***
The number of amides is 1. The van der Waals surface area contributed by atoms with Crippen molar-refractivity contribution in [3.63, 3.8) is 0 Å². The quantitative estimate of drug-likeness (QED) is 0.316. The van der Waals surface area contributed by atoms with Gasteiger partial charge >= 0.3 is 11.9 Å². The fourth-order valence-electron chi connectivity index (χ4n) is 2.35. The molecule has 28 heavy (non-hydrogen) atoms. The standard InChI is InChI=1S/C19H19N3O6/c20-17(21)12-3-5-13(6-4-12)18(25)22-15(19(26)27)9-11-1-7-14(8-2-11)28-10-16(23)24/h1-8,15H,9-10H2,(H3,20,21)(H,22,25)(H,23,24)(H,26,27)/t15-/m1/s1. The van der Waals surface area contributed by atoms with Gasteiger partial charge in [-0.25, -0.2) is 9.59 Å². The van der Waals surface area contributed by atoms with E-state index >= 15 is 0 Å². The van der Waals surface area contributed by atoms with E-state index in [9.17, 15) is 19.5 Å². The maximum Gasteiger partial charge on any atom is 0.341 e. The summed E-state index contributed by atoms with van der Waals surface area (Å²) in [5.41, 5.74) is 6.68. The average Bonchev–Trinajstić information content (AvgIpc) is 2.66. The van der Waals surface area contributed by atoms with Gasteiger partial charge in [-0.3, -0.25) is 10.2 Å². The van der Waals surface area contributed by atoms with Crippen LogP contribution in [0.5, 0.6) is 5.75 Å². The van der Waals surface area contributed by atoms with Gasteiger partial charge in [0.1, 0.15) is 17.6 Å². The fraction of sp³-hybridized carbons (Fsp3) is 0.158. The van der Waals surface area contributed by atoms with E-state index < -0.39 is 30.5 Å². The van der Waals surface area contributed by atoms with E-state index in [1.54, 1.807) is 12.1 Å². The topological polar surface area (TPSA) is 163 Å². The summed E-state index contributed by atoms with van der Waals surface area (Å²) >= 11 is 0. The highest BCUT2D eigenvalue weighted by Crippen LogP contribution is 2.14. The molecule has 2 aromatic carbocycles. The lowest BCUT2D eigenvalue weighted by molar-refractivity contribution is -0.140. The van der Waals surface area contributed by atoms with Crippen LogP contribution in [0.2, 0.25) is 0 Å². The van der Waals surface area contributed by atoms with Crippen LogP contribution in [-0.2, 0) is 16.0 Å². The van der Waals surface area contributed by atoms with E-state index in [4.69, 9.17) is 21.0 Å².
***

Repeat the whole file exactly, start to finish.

The number of amides is 1. The van der Waals surface area contributed by atoms with Crippen molar-refractivity contribution in [3.63, 3.8) is 0 Å². The quantitative estimate of drug-likeness (QED) is 0.316. The van der Waals surface area contributed by atoms with Gasteiger partial charge >= 0.3 is 11.9 Å². The fourth-order valence-electron chi connectivity index (χ4n) is 2.35. The molecule has 28 heavy (non-hydrogen) atoms. The standard InChI is InChI=1S/C19H19N3O6/c20-17(21)12-3-5-13(6-4-12)18(25)22-15(19(26)27)9-11-1-7-14(8-2-11)28-10-16(23)24/h1-8,15H,9-10H2,(H3,20,21)(H,22,25)(H,23,24)(H,26,27)/t15-/m1/s1. The van der Waals surface area contributed by atoms with Gasteiger partial charge in [-0.25, -0.2) is 9.59 Å². The van der Waals surface area contributed by atoms with E-state index >= 15 is 0 Å². The van der Waals surface area contributed by atoms with E-state index in [9.17, 15) is 19.5 Å². The maximum Gasteiger partial charge on any atom is 0.341 e. The summed E-state index contributed by atoms with van der Waals surface area (Å²) in [5.41, 5.74) is 6.68. The average Bonchev–Trinajstić information content (AvgIpc) is 2.66. The van der Waals surface area contributed by atoms with Gasteiger partial charge in [-0.3, -0.25) is 10.2 Å². The van der Waals surface area contributed by atoms with Crippen LogP contribution in [0.5, 0.6) is 5.75 Å². The van der Waals surface area contributed by atoms with Gasteiger partial charge in [0.1, 0.15) is 17.6 Å². The fraction of sp³-hybridized carbons (Fsp3) is 0.158. The van der Waals surface area contributed by atoms with E-state index < -0.39 is 30.5 Å². The van der Waals surface area contributed by atoms with E-state index in [1.54, 1.807) is 12.1 Å². The topological polar surface area (TPSA) is 163 Å². The summed E-state index contributed by atoms with van der Waals surface area (Å²) >= 11 is 0. The highest BCUT2D eigenvalue weighted by Crippen LogP contribution is 2.14. The molecule has 2 aromatic carbocycles. The lowest BCUT2D eigenvalue weighted by molar-refractivity contribution is -0.140. The van der Waals surface area contributed by atoms with Crippen LogP contribution in [0.2, 0.25) is 0 Å². The van der Waals surface area contributed by atoms with Crippen LogP contribution in [-0.2, 0) is 16.0 Å². The van der Waals surface area contributed by atoms with E-state index in [4.69, 9.17) is 21.0 Å².